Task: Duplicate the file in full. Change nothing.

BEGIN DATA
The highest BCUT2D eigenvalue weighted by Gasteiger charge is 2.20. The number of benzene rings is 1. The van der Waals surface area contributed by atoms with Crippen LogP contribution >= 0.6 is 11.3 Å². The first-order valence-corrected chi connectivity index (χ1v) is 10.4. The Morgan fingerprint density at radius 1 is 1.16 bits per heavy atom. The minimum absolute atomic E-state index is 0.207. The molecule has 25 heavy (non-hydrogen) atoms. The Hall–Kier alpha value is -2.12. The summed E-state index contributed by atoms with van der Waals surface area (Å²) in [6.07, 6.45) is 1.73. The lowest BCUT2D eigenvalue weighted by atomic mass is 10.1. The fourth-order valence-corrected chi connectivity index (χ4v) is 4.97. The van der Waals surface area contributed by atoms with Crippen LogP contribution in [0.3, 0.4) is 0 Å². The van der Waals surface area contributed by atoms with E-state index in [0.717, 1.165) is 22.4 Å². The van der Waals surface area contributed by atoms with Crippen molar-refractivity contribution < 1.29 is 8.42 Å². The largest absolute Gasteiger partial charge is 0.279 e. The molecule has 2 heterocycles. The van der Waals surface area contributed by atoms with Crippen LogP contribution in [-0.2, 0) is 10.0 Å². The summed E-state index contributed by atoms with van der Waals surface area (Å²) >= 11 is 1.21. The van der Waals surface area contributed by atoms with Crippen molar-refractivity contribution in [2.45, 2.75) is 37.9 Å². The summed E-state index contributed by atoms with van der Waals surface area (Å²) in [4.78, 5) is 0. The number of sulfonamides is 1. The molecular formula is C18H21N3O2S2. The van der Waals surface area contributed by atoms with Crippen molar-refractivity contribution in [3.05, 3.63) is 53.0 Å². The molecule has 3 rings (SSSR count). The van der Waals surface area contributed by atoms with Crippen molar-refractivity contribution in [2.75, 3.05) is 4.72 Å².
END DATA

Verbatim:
The highest BCUT2D eigenvalue weighted by Gasteiger charge is 2.20. The number of benzene rings is 1. The van der Waals surface area contributed by atoms with Crippen LogP contribution >= 0.6 is 11.3 Å². The first-order valence-corrected chi connectivity index (χ1v) is 10.4. The Morgan fingerprint density at radius 1 is 1.16 bits per heavy atom. The minimum absolute atomic E-state index is 0.207. The molecule has 25 heavy (non-hydrogen) atoms. The Hall–Kier alpha value is -2.12. The summed E-state index contributed by atoms with van der Waals surface area (Å²) in [6.07, 6.45) is 1.73. The lowest BCUT2D eigenvalue weighted by atomic mass is 10.1. The fourth-order valence-corrected chi connectivity index (χ4v) is 4.97. The van der Waals surface area contributed by atoms with Crippen LogP contribution in [0.3, 0.4) is 0 Å². The van der Waals surface area contributed by atoms with E-state index in [0.717, 1.165) is 22.4 Å². The van der Waals surface area contributed by atoms with Crippen molar-refractivity contribution < 1.29 is 8.42 Å². The largest absolute Gasteiger partial charge is 0.279 e. The molecule has 2 heterocycles. The van der Waals surface area contributed by atoms with Crippen LogP contribution in [-0.2, 0) is 10.0 Å². The summed E-state index contributed by atoms with van der Waals surface area (Å²) >= 11 is 1.21. The van der Waals surface area contributed by atoms with Crippen molar-refractivity contribution in [2.45, 2.75) is 37.9 Å². The summed E-state index contributed by atoms with van der Waals surface area (Å²) in [4.78, 5) is 0. The number of sulfonamides is 1. The molecular formula is C18H21N3O2S2. The van der Waals surface area contributed by atoms with Crippen molar-refractivity contribution in [3.05, 3.63) is 53.0 Å². The molecule has 3 rings (SSSR count). The van der Waals surface area contributed by atoms with Crippen molar-refractivity contribution in [2.75, 3.05) is 4.72 Å².